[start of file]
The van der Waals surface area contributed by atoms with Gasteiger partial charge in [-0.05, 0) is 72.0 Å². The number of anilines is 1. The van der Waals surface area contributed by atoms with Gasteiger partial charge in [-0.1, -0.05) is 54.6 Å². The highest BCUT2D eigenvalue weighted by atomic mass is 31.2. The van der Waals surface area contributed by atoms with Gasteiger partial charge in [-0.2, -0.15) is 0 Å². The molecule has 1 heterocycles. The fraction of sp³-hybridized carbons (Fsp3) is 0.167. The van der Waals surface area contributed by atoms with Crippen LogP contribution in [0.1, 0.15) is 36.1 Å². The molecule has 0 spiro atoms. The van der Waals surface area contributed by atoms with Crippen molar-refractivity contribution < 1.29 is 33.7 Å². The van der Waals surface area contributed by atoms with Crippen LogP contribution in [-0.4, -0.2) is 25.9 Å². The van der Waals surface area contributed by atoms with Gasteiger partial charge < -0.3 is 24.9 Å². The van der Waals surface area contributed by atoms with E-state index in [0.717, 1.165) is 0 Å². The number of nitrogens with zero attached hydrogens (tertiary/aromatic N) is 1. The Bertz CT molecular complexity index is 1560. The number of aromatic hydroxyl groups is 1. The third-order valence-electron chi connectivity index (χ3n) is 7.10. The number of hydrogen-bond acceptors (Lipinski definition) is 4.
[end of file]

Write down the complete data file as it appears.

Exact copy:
The van der Waals surface area contributed by atoms with Gasteiger partial charge in [-0.05, 0) is 72.0 Å². The number of anilines is 1. The van der Waals surface area contributed by atoms with Gasteiger partial charge in [-0.1, -0.05) is 54.6 Å². The highest BCUT2D eigenvalue weighted by atomic mass is 31.2. The van der Waals surface area contributed by atoms with Gasteiger partial charge in [-0.2, -0.15) is 0 Å². The molecule has 1 heterocycles. The fraction of sp³-hybridized carbons (Fsp3) is 0.167. The van der Waals surface area contributed by atoms with Crippen LogP contribution in [0.1, 0.15) is 36.1 Å². The molecule has 0 spiro atoms. The van der Waals surface area contributed by atoms with Crippen molar-refractivity contribution < 1.29 is 33.7 Å². The van der Waals surface area contributed by atoms with Crippen LogP contribution in [-0.4, -0.2) is 25.9 Å². The van der Waals surface area contributed by atoms with Gasteiger partial charge < -0.3 is 24.9 Å². The van der Waals surface area contributed by atoms with E-state index in [0.717, 1.165) is 0 Å². The number of nitrogens with zero attached hydrogens (tertiary/aromatic N) is 1. The Bertz CT molecular complexity index is 1560. The number of aromatic hydroxyl groups is 1. The third-order valence-electron chi connectivity index (χ3n) is 7.10. The number of hydrogen-bond acceptors (Lipinski definition) is 4.